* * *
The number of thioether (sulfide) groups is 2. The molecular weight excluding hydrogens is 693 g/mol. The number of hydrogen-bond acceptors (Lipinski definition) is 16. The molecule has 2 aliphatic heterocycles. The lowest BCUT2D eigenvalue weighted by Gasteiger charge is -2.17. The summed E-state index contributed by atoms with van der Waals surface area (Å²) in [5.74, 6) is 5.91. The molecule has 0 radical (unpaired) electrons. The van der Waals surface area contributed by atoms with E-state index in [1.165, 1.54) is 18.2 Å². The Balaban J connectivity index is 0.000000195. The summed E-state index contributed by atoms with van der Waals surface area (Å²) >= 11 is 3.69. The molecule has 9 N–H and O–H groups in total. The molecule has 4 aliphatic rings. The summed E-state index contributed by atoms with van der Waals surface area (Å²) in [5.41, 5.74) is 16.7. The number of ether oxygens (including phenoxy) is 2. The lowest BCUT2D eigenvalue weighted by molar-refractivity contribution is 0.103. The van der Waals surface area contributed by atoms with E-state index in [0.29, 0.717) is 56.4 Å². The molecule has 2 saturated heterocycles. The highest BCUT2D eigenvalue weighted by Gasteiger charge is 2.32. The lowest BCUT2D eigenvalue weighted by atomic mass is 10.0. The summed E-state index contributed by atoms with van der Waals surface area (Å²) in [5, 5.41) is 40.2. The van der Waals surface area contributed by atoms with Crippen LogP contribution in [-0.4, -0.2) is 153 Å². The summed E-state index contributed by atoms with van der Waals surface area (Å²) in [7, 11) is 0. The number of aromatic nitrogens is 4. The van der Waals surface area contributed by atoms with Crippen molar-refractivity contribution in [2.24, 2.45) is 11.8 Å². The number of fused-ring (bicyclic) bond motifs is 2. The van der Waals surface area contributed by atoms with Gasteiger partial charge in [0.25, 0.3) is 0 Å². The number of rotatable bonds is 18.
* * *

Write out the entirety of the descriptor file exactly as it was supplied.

The number of thioether (sulfide) groups is 2. The molecular weight excluding hydrogens is 693 g/mol. The number of hydrogen-bond acceptors (Lipinski definition) is 16. The molecule has 2 aliphatic heterocycles. The lowest BCUT2D eigenvalue weighted by Gasteiger charge is -2.17. The summed E-state index contributed by atoms with van der Waals surface area (Å²) in [5.74, 6) is 5.91. The molecule has 0 radical (unpaired) electrons. The van der Waals surface area contributed by atoms with E-state index in [1.165, 1.54) is 18.2 Å². The Balaban J connectivity index is 0.000000195. The summed E-state index contributed by atoms with van der Waals surface area (Å²) >= 11 is 3.69. The molecule has 9 N–H and O–H groups in total. The molecule has 4 aliphatic rings. The summed E-state index contributed by atoms with van der Waals surface area (Å²) in [5.41, 5.74) is 16.7. The number of ether oxygens (including phenoxy) is 2. The lowest BCUT2D eigenvalue weighted by molar-refractivity contribution is 0.103. The van der Waals surface area contributed by atoms with E-state index in [0.29, 0.717) is 56.4 Å². The molecule has 2 saturated heterocycles. The highest BCUT2D eigenvalue weighted by Gasteiger charge is 2.32. The lowest BCUT2D eigenvalue weighted by atomic mass is 10.0. The summed E-state index contributed by atoms with van der Waals surface area (Å²) in [5, 5.41) is 40.2. The van der Waals surface area contributed by atoms with Crippen LogP contribution in [-0.4, -0.2) is 153 Å². The summed E-state index contributed by atoms with van der Waals surface area (Å²) in [7, 11) is 0. The number of aromatic nitrogens is 4. The van der Waals surface area contributed by atoms with Crippen molar-refractivity contribution in [2.24, 2.45) is 11.8 Å². The number of fused-ring (bicyclic) bond motifs is 2. The van der Waals surface area contributed by atoms with Gasteiger partial charge in [0.25, 0.3) is 0 Å². The number of rotatable bonds is 18.